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For Americans, the Tokyo Olympics will be a test of what patriotism looks like in 2021. Axios and our partners at Momentive have polled more than 5,000 people on their feelings about the U.S. and other countries at the Games.
- Plus, the scope of the opioid epidemic.
- And, the Delta variant grips Capitol Hill
Guests: Axios' Dave Lawler, Bob Herman and Sarah Mucha.
Credits: Axios Today is produced in partnership with Pushkin Industries. The team includes Niala Boodhoo, Margaret, Talev, Sara Kehaulani Goo, Dan Bobkoff, Alexandra Botti, Nuria Marquez Martinez, Sabeena Singhani, Amy Pedulla, Naomi Shavin, and Alex Sugiura. Music is composed by Evan Viola. You can reach us at email@example.com. You can text questions, comments and story ideas to Niala as a text or voice memo to 202-918-4893.
- Drug distributors, J&J reach $26 billion opioids settlement
- Exclusive poll: What the Olympics tell us about patriotism
- The Capitol petri dish
- Backyard bumblebee count
MARGARET TALEV: Good morning!
Welcome to Axios Today! It’s Friday, July 23rd.
I’m Margaret Talev, filling in for Niala Boodhoo. Here’s how we’re making you smarter today: patriotism gets a test at the Olympics. Plus, the Delta variant grips Capitol Hill. But first: getting drug companies to pay for the growing overdose crisis is today’s One Big Thing.
While the COVID pandemic has raged in the U.S., another public health crisis never stopped. And in fact, it's still growing. Drug overdose deaths hit a record of 93,000 in the U.S. in 2020. And opioids, particularly the synthetic fentanyl, are a major factor. Now this week, we saw some more movement in that fight by states to get drug companies to pay for their role in this devastating epidemic. Bob Herman Axios’ healthcare business reporter has some updates for us. Good morning, Bob.
BOB HERMAN: Hi Margaret.
MARGARET: So Bob, tell us about this $26 billion national opioid settlement, which companies are part of it? What are the details that we need to know?
BOB: Yeah, 14 states led the negotiations for this particular agreement. And they're basically asking other state attorneys general out there to join. So there's four main companies involved, the three big drug distributors, AmerisourceBergen, Cardinal Health and McKesson, and then a pharmaceutical company, Johnson and Johnson. The amount of money varies by company and all of the money's being paid out over a long period of time. So $26 billion, it sounds like a lot of money and it is but these are also very large companies. If you look at the settlement in terms of what their revenue looks like the $26 billion is just 4% of their combined annual revenue. And a lot of these companies have already set aside these funds in anticipation of a settlement.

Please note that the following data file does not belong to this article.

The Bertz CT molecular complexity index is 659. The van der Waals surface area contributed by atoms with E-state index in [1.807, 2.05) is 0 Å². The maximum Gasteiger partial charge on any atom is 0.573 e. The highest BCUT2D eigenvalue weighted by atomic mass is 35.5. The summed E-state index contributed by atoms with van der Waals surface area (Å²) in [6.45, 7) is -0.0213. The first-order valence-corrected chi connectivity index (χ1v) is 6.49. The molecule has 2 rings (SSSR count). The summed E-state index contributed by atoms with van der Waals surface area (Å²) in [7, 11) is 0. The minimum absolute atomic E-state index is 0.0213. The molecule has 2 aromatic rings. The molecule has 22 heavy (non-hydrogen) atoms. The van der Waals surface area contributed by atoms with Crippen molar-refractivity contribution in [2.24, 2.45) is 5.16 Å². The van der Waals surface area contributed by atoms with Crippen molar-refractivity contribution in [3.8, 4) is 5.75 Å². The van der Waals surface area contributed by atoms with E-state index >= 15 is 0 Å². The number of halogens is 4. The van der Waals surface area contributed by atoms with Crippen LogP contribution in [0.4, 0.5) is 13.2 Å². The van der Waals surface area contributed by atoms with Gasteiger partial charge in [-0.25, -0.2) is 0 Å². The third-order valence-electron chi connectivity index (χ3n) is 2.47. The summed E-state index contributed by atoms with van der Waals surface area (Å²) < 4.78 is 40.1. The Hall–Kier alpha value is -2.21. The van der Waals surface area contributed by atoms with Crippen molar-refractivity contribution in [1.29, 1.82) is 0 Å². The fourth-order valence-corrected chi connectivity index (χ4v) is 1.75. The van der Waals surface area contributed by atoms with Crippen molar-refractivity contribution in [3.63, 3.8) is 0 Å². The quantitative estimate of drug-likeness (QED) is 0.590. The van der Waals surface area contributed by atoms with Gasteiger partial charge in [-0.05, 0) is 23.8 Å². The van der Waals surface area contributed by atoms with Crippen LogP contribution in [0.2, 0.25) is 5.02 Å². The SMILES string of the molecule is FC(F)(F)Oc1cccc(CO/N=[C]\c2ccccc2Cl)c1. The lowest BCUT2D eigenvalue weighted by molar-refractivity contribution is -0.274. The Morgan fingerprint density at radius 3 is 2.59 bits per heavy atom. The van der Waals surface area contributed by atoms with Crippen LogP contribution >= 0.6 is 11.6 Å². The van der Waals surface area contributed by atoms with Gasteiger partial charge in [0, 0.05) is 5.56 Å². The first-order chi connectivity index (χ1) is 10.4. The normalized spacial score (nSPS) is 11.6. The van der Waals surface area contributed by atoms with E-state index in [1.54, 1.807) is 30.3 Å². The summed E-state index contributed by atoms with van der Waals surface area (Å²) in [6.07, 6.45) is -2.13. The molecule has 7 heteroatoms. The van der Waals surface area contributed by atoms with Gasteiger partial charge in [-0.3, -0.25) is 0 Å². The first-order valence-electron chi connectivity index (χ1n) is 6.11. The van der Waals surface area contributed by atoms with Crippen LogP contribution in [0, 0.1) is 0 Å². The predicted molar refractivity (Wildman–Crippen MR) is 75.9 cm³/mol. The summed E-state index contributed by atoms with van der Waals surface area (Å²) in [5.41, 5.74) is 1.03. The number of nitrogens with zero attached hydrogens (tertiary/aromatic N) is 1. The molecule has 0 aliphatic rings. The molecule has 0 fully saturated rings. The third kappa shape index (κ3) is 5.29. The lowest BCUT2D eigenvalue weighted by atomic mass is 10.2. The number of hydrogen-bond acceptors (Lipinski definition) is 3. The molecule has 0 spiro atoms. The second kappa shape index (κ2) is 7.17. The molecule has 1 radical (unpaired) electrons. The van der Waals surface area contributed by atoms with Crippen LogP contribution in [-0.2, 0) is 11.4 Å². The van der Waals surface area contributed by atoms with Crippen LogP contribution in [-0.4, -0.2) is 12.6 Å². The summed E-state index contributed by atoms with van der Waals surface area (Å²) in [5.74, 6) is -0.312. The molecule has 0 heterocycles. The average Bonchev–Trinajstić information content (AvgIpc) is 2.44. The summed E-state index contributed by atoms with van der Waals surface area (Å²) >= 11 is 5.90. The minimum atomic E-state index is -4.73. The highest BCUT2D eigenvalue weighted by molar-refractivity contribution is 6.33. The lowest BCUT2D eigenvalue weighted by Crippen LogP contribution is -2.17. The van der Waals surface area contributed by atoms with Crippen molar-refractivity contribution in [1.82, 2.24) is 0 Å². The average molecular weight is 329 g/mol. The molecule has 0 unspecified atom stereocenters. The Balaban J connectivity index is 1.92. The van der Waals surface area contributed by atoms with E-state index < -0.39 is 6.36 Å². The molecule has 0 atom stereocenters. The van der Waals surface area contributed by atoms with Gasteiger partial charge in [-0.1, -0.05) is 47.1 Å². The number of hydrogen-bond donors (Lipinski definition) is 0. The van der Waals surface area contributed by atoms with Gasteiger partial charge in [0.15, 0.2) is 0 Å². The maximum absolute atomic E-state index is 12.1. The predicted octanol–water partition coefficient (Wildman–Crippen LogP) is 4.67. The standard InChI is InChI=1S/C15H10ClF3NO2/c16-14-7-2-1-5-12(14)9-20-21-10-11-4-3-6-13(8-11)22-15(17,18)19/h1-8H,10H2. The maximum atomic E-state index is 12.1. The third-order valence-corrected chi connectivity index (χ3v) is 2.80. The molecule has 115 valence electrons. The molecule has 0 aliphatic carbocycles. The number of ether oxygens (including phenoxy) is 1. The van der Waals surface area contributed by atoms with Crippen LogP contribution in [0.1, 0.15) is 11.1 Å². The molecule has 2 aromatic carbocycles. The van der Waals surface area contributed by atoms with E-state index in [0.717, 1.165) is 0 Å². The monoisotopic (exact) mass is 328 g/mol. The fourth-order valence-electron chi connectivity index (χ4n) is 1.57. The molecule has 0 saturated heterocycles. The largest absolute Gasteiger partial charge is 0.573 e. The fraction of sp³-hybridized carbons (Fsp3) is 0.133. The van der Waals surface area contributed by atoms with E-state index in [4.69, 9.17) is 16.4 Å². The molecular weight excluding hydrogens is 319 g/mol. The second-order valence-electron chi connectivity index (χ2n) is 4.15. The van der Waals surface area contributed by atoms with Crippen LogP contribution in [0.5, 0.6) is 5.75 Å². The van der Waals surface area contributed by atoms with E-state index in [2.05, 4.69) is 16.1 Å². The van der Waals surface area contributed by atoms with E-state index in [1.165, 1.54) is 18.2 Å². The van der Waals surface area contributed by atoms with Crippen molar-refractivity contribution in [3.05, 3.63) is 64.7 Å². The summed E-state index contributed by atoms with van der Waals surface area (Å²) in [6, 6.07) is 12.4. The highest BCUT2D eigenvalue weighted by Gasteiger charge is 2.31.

MARGARET: If this does go ahead though, Bob, would victims’ families get any of the money or how would the money be used?
BOB: It's a good question. Kinda reminds me of the big tobacco settlement from years ago where, you know, states and local municipalities really will become in charge of distributing funds. The states did say that a majority of the money would be used for opioid treatment and prevention. That could mean a lot of things, but the hope is it would help families who've been most hurt by this. But in terms of who's going to get money and who's going to get treatment, we're just so far from determining how that money will be used toward that.
MARGARET: What should we be watching for next?
BOB: There's many other settlements and negotiations and bankruptcy proceedings going on that everyone should be aware of. Most notably is Purdue Pharma, the maker of Oxycontin. They're still going through bankruptcy filings, and then there's many other court cases involving other opioids manufacturers and pharmacies. And then even Native American tribes are pursuing separate legal action from all of this. This is a start toward some kind of national opioid settlement, but we're still pretty far off from anything being definitive.
MARGARET: Bob Herman is Axios’ healthcare business reporter joining us from Northwest Indiana. Thanks, Bob.
BOB: Thanks Margaret.
MARGARET: We’ll be back in 15 seconds with new polling on national pride at the Olympics.
MARGARET: Welcome back to Axios Today. I'm Margaret Talev filling in for Niala Boodhoo. For Americans, the Tokyo Olympics will be a test of what patriotism looks like in 2021. That's what Axios’ world editor Dave Lawler is writing with the opening ceremony today. Axios and our partners at Momentive have polled more than 5,000 people on their feelings about the U.S. and other countries at the Games. And Dave is here to break down those results and why they matter. Hey, Dave.
DAVE LAWLER: Hi Margaret.
MARGARET: I think this poll is fascinating. What was the most surprising finding to you?